I'm just going to put it straight out there - 6 year old Rosie made my skin crawl and gave me a severe case of the heebie jeebies! What young child would threaten to rip off their mother's arm and beat them with the stump? It's not only what she says either. She likes to dig graves and bury herself in the garden, she has seemingly super human strength for a small child and she's definitely smarter than average. I'm getting the shivers just thinking about her again!
Rosie's mum Elly is terrified of her child and so she reaches out for help but is it a case of too little too late? More worryingly, was Rosie responsible for what happened?
Nearby at Shortbury Prison, Clare works as a guide at what is now a visitor's attraction. Giving tours around the former prison, Clare thinks she knows the full history of the building but her boss Archie knows much more about the place than he's letting on - and with good reason. He has a very dark secret, his life depends on him keeping it well hidden but could Clare have discovered what it is?
Rosie Shadow is the kind of book that should be read whilst hiding behind the safety of a cushion and definitely not at night before you go to sleep! Rosie's character was reminiscent of Damien from The Omen books and just as, if not more horrifying and I was apprehensive every time her name appeared. There are a few places where you do have to suspend your belief, but isn't escapism why we read in the first place?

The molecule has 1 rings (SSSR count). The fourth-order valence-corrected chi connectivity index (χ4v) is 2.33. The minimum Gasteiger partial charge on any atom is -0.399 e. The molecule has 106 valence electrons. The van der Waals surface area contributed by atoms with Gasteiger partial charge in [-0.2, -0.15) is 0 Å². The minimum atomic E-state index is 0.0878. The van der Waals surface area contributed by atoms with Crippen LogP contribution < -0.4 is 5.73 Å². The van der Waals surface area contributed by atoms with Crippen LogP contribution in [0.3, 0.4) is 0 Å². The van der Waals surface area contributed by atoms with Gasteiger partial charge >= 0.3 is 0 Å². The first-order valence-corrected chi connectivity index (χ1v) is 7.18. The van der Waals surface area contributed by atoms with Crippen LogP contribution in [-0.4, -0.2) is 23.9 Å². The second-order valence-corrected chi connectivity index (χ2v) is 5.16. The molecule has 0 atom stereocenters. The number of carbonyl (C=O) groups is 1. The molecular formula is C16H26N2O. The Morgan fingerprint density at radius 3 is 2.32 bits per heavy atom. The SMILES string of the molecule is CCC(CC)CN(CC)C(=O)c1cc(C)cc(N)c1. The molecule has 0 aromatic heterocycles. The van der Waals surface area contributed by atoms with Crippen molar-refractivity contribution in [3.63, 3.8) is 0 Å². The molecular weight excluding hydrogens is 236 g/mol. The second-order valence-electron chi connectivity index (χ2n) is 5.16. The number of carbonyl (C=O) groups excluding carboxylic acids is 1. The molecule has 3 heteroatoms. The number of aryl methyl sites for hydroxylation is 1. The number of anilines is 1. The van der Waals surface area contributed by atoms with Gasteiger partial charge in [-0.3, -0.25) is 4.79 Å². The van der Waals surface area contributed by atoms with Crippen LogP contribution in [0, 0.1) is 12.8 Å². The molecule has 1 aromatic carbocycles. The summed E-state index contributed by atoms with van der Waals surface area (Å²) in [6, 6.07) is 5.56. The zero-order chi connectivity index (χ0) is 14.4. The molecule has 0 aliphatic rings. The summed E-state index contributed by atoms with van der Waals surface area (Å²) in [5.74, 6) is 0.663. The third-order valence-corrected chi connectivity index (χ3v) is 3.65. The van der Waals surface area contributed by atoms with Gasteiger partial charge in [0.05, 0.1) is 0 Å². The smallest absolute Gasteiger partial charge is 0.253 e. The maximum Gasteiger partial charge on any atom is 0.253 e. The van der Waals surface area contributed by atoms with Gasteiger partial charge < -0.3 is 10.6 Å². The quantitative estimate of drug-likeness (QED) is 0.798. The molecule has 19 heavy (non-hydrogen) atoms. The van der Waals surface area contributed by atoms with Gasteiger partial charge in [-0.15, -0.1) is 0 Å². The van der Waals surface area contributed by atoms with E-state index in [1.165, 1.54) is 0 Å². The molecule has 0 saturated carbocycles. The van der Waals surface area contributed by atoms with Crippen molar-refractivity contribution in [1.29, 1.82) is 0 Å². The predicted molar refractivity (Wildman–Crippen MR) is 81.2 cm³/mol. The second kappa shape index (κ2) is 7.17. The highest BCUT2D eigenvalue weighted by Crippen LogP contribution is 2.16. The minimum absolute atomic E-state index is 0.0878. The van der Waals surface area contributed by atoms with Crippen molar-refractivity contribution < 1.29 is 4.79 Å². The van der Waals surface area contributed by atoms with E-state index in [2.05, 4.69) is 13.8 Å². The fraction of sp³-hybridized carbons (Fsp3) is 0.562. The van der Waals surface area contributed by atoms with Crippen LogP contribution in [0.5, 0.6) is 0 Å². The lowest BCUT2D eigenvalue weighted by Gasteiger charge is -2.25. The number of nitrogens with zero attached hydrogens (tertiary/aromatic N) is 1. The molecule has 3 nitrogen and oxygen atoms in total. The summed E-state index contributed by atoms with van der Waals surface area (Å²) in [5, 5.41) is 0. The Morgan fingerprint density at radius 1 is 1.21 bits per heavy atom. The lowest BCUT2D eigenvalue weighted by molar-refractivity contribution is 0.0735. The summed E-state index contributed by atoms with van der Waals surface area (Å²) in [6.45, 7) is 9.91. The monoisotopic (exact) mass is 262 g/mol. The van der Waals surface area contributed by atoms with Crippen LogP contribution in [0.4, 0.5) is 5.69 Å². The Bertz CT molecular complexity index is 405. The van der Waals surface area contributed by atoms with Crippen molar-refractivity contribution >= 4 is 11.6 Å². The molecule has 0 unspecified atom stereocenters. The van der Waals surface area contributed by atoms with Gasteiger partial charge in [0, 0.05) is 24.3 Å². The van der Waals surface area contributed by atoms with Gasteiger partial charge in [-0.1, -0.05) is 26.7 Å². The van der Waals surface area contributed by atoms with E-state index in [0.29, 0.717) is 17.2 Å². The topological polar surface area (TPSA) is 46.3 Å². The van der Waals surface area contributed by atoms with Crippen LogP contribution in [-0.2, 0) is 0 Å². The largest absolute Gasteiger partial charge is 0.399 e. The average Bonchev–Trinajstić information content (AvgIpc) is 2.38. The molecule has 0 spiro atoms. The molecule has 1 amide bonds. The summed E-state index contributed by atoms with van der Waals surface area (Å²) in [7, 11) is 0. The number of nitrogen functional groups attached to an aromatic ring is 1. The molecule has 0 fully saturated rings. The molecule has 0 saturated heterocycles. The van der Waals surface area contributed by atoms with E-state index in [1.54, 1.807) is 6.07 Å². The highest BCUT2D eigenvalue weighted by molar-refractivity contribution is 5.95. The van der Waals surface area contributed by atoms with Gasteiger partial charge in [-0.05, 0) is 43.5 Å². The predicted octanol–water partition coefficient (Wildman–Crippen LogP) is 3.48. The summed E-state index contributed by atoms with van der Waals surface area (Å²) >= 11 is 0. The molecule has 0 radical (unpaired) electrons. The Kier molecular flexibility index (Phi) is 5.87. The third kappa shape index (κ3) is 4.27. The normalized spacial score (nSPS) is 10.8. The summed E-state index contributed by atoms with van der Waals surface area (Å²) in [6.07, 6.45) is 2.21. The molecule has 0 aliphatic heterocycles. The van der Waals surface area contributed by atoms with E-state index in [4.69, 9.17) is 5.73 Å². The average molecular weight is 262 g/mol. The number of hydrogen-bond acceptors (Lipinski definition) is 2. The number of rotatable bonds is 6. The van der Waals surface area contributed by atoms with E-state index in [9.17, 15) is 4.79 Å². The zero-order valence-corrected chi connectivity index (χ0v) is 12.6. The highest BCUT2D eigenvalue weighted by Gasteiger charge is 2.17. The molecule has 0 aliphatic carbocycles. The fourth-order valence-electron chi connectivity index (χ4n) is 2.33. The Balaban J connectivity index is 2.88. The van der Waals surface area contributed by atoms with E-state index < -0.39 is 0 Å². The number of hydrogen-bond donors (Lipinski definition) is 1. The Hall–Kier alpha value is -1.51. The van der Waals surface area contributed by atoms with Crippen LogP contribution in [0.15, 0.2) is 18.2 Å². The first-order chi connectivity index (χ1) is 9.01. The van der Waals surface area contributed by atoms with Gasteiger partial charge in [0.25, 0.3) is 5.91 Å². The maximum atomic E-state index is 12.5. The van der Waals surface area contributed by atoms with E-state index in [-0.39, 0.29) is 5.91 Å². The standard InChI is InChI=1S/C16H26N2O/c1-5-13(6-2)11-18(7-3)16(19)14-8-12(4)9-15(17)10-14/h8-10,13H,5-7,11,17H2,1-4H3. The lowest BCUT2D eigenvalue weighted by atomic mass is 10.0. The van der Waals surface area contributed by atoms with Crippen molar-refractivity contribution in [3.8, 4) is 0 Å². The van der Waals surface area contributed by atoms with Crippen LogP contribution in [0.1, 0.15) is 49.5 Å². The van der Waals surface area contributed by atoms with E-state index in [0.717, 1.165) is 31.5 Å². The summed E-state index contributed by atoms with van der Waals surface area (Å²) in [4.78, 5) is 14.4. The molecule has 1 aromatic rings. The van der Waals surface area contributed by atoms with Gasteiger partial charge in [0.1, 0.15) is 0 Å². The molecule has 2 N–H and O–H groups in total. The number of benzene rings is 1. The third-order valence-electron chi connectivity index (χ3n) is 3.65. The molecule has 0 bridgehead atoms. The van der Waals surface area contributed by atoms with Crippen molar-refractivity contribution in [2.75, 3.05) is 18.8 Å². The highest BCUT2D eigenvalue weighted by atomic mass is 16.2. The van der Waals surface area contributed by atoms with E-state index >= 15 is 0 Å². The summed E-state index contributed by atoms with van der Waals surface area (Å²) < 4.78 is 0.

Louise Worthington has written a compelling story full of strong, well developed characters that build a good foundation for the start of The Black Tongue Series. It's a series that I'll be watching out for in the future and if you enjoy horror / zombie novels I would recommend that you give this one a try.
About the author
Born in Cheshire, England, Louise studied literature at the University of Essex. As a teenager she read until the small hours, enjoying the darker worlds conjured by Stephen King and Daphne du Maurier.
Louise’s first novel, Distorted Days, was described by Kirkus Review as ‘a formidable work’. Her chilling blend of the lyrical and the dark is the most gripping in her thrillers and, forthcoming, horrors.
When Louise isn’t reading or writing, you’ll most likely find her outside enjoying the Shropshire countryside with her husband or messing about with her daughter, and furry and feathered friends.
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With kind thanks to Helen Lewis at Literally Public Relations Ltd for my review copy and my stop on the blog tour.